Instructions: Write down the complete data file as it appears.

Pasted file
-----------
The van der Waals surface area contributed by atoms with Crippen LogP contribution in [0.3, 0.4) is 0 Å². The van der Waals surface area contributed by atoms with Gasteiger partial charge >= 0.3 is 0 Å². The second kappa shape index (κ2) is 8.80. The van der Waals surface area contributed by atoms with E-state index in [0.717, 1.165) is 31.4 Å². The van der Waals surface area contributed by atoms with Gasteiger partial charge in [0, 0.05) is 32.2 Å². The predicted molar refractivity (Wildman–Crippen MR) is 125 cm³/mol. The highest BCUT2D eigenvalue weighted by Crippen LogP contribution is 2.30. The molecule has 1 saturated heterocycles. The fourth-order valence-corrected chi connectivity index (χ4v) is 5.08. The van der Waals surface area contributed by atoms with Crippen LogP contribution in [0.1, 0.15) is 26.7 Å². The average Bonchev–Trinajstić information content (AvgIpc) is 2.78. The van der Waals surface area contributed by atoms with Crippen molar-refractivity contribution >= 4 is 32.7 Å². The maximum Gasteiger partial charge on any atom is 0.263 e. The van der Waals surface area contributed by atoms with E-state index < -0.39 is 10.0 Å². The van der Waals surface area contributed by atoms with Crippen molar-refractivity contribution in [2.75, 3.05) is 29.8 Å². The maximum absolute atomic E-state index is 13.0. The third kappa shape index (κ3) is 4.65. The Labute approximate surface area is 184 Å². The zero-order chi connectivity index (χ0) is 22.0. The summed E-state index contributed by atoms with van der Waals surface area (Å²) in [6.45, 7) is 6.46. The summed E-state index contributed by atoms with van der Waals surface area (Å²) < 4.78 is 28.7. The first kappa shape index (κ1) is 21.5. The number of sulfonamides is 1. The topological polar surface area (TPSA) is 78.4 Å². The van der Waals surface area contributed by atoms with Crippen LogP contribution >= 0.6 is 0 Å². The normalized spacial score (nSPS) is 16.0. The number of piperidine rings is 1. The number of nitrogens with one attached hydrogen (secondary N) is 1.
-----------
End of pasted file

The van der Waals surface area contributed by atoms with Crippen LogP contribution in [0.3, 0.4) is 0 Å². The van der Waals surface area contributed by atoms with Gasteiger partial charge >= 0.3 is 0 Å². The second kappa shape index (κ2) is 8.80. The van der Waals surface area contributed by atoms with E-state index in [0.717, 1.165) is 31.4 Å². The van der Waals surface area contributed by atoms with Gasteiger partial charge in [0, 0.05) is 32.2 Å². The predicted molar refractivity (Wildman–Crippen MR) is 125 cm³/mol. The highest BCUT2D eigenvalue weighted by Crippen LogP contribution is 2.30. The molecule has 1 saturated heterocycles. The fourth-order valence-corrected chi connectivity index (χ4v) is 5.08. The van der Waals surface area contributed by atoms with Crippen LogP contribution in [0.1, 0.15) is 26.7 Å². The average Bonchev–Trinajstić information content (AvgIpc) is 2.78. The van der Waals surface area contributed by atoms with Crippen molar-refractivity contribution >= 4 is 32.7 Å². The maximum Gasteiger partial charge on any atom is 0.263 e. The van der Waals surface area contributed by atoms with E-state index < -0.39 is 10.0 Å². The van der Waals surface area contributed by atoms with Crippen molar-refractivity contribution in [2.75, 3.05) is 29.8 Å². The maximum absolute atomic E-state index is 13.0. The third kappa shape index (κ3) is 4.65. The Labute approximate surface area is 184 Å². The zero-order chi connectivity index (χ0) is 22.0. The summed E-state index contributed by atoms with van der Waals surface area (Å²) in [6.45, 7) is 6.46. The summed E-state index contributed by atoms with van der Waals surface area (Å²) < 4.78 is 28.7. The first kappa shape index (κ1) is 21.5. The number of sulfonamides is 1. The topological polar surface area (TPSA) is 78.4 Å². The van der Waals surface area contributed by atoms with Crippen LogP contribution >= 0.6 is 0 Å². The normalized spacial score (nSPS) is 16.0. The number of piperidine rings is 1. The number of nitrogens with one attached hydrogen (secondary N) is 1.